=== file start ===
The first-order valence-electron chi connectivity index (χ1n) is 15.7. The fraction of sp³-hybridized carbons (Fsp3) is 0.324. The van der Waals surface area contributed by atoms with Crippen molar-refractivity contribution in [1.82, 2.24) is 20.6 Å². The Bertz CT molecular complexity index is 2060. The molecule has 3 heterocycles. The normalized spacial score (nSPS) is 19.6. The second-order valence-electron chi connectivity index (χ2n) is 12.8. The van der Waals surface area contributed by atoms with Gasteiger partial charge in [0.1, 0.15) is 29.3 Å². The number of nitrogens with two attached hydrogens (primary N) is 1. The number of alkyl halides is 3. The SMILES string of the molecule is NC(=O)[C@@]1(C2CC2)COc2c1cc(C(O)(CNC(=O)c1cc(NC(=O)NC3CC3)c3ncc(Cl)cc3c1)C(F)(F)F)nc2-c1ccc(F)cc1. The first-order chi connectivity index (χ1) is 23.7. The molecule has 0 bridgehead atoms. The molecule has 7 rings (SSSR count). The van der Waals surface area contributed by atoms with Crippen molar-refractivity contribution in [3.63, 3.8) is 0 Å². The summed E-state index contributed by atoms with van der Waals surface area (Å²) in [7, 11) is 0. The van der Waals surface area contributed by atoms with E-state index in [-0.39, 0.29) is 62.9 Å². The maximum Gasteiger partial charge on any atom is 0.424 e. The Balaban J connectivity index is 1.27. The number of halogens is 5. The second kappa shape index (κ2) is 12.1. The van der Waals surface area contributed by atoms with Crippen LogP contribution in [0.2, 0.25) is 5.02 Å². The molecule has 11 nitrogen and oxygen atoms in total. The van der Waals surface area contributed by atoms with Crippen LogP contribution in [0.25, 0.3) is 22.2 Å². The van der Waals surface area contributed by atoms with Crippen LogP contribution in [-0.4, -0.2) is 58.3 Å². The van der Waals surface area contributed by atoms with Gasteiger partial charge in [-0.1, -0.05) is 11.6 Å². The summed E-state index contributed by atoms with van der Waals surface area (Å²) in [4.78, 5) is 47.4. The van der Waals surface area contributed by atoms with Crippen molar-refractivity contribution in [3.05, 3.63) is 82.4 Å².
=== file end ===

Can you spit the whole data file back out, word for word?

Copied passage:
The first-order valence-electron chi connectivity index (χ1n) is 15.7. The fraction of sp³-hybridized carbons (Fsp3) is 0.324. The van der Waals surface area contributed by atoms with Crippen molar-refractivity contribution in [1.82, 2.24) is 20.6 Å². The Bertz CT molecular complexity index is 2060. The molecule has 3 heterocycles. The normalized spacial score (nSPS) is 19.6. The second-order valence-electron chi connectivity index (χ2n) is 12.8. The van der Waals surface area contributed by atoms with Gasteiger partial charge in [0.1, 0.15) is 29.3 Å². The number of nitrogens with two attached hydrogens (primary N) is 1. The number of alkyl halides is 3. The SMILES string of the molecule is NC(=O)[C@@]1(C2CC2)COc2c1cc(C(O)(CNC(=O)c1cc(NC(=O)NC3CC3)c3ncc(Cl)cc3c1)C(F)(F)F)nc2-c1ccc(F)cc1. The first-order chi connectivity index (χ1) is 23.7. The molecule has 0 bridgehead atoms. The molecule has 7 rings (SSSR count). The van der Waals surface area contributed by atoms with Crippen molar-refractivity contribution in [3.63, 3.8) is 0 Å². The summed E-state index contributed by atoms with van der Waals surface area (Å²) in [7, 11) is 0. The van der Waals surface area contributed by atoms with E-state index in [-0.39, 0.29) is 62.9 Å². The maximum Gasteiger partial charge on any atom is 0.424 e. The Balaban J connectivity index is 1.27. The number of halogens is 5. The second kappa shape index (κ2) is 12.1. The van der Waals surface area contributed by atoms with Crippen LogP contribution in [0.2, 0.25) is 5.02 Å². The molecule has 11 nitrogen and oxygen atoms in total. The van der Waals surface area contributed by atoms with Crippen LogP contribution in [0.25, 0.3) is 22.2 Å². The van der Waals surface area contributed by atoms with Crippen LogP contribution in [-0.4, -0.2) is 58.3 Å². The van der Waals surface area contributed by atoms with Gasteiger partial charge in [-0.1, -0.05) is 11.6 Å². The summed E-state index contributed by atoms with van der Waals surface area (Å²) in [4.78, 5) is 47.4. The van der Waals surface area contributed by atoms with Crippen molar-refractivity contribution in [3.05, 3.63) is 82.4 Å².